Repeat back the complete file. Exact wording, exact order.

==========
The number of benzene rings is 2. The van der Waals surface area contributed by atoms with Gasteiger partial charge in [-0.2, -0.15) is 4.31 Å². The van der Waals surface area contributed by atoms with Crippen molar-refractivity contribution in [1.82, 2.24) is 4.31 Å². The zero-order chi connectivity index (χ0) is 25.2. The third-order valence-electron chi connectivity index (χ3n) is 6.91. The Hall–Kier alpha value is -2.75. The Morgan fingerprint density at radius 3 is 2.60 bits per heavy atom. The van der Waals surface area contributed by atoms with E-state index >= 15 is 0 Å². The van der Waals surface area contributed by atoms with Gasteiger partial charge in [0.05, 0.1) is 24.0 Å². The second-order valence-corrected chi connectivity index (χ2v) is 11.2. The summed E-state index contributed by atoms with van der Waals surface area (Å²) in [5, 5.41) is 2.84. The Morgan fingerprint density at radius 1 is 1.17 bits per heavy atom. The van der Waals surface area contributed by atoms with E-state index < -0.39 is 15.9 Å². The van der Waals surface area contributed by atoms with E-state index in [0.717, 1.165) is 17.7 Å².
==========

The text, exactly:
The number of benzene rings is 2. The van der Waals surface area contributed by atoms with Gasteiger partial charge in [-0.2, -0.15) is 4.31 Å². The van der Waals surface area contributed by atoms with Crippen molar-refractivity contribution in [1.82, 2.24) is 4.31 Å². The zero-order chi connectivity index (χ0) is 25.2. The third-order valence-electron chi connectivity index (χ3n) is 6.91. The Hall–Kier alpha value is -2.75. The Morgan fingerprint density at radius 3 is 2.60 bits per heavy atom. The van der Waals surface area contributed by atoms with E-state index >= 15 is 0 Å². The van der Waals surface area contributed by atoms with Gasteiger partial charge in [0.05, 0.1) is 24.0 Å². The second-order valence-corrected chi connectivity index (χ2v) is 11.2. The summed E-state index contributed by atoms with van der Waals surface area (Å²) in [5, 5.41) is 2.84. The Morgan fingerprint density at radius 1 is 1.17 bits per heavy atom. The van der Waals surface area contributed by atoms with E-state index < -0.39 is 15.9 Å². The van der Waals surface area contributed by atoms with E-state index in [0.717, 1.165) is 17.7 Å².